Government attempt further restrictions to reduce claims for whiplash compensation

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The onslaught against people who have suffered whiplash related injuries after being involved in car accidents is set to continue.  The Government have announced further restrictions aimed at the medical reporting fee structure used in assessing how much a claimant’s settlement should be when they make a claim for whiplash injury compensation.

The Government are 100% in bed with the insurance industry who have been hugely successful in peddling the compensation culture myth, and it seems that they don’t really care about hearing the full story from all sides. They simply want to make it harder for whiplash victims to pursue claims for compensation and make it less attractive financially.  The Government have an openly stated desire to reduce the amount of whiplash claims and the costs that liable insurers will face for those that do succeed.  The stance of the Government basically means they are insinuating that claimants of whiplash compensation are cheats and looking for a quick buck. Their desire to further restrict whiplash victims access to justice is unfair and based on reason that does not stand up to scrutiny.

The honest (vast) majority

From the experience gained by myself, my colleagues and the specialist solicitors that I have worked with during the last 15 years, the Government’s message couldn’t be further from the truth.  Of course, there have been very public exposures of people attempting to fraudulently claim compensation for whiplash and the well publicised ‘cash for crash’ multi-occupant car accident scams attempted against the insurance sector.  All of us within the compliant regulated personal injury sector condemn fraud and work as hard as possible to make sure that the claimants we support and assist are genuine and reliable, and that fraudulent claims are stamped out.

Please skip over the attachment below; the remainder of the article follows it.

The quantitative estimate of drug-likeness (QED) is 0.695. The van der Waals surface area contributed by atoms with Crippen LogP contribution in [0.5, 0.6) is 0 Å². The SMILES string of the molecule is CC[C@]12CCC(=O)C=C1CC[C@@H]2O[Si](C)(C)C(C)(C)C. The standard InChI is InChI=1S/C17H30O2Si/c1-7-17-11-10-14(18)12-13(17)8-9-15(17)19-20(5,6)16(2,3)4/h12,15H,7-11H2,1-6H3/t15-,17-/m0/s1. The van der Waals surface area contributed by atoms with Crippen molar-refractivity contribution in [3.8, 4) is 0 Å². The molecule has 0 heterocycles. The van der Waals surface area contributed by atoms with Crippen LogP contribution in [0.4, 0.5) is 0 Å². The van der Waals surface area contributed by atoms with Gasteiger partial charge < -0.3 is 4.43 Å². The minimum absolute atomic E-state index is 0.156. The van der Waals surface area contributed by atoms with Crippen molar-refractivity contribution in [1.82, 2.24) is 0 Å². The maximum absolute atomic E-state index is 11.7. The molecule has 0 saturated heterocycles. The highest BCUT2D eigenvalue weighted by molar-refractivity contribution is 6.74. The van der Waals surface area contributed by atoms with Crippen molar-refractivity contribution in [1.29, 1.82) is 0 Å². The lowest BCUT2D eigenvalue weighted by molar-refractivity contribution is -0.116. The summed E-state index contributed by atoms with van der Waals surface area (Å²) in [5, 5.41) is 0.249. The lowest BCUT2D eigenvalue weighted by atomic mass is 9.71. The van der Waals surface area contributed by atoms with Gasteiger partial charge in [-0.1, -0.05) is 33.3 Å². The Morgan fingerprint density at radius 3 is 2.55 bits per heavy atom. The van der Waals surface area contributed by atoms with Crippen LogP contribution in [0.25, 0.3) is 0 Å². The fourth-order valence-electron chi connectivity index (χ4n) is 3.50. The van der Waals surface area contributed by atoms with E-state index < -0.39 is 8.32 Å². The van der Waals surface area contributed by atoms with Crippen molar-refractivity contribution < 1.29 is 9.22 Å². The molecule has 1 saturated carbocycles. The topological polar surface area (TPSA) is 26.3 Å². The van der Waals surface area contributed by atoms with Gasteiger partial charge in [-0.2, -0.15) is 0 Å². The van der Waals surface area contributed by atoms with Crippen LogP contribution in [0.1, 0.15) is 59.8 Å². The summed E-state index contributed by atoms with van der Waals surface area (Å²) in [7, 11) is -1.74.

Honest claimants of whiplash compensation should be treated with respect, as the injury is no joke. I should add that I suffered a very serious whiplash injury in 1998 in a non-fault accident.  It was at high speed, but I have never fully recovered and continue to notice related problems even 16 years later.

There is no stated desire to end peoples right to claim compensation for whiplash injuries, but given the continued efforts of the insurance lobby and their friends in Government, it is only reasonable that those of us working within the industry who see the effects that whiplash injuries can have on peoples lives are worried that such a move will follow.

The insurance sector bandy figures around about how much fraudulent whiplash claims add to each insurance policy – with figures of £90+ stated.  These figures catch the eye of the press and media and they happily publish them without question.  All this does is undermine claimants pursuing whiplash claims and leads people to question the honesty of all claimants, which is unfair and disproportionate given the small level of proven fraud.

One is left wondering how the insurance industry know that fraud is so expensive to all of us?  If they know a claim is fraudulent, why are they paying compensation?  The recent changes to the personal injury industry after April 2013 were supposed to reduce fraud and lead to cheaper premiums.  Have you noticed a drop in your premium?  I haven’t!

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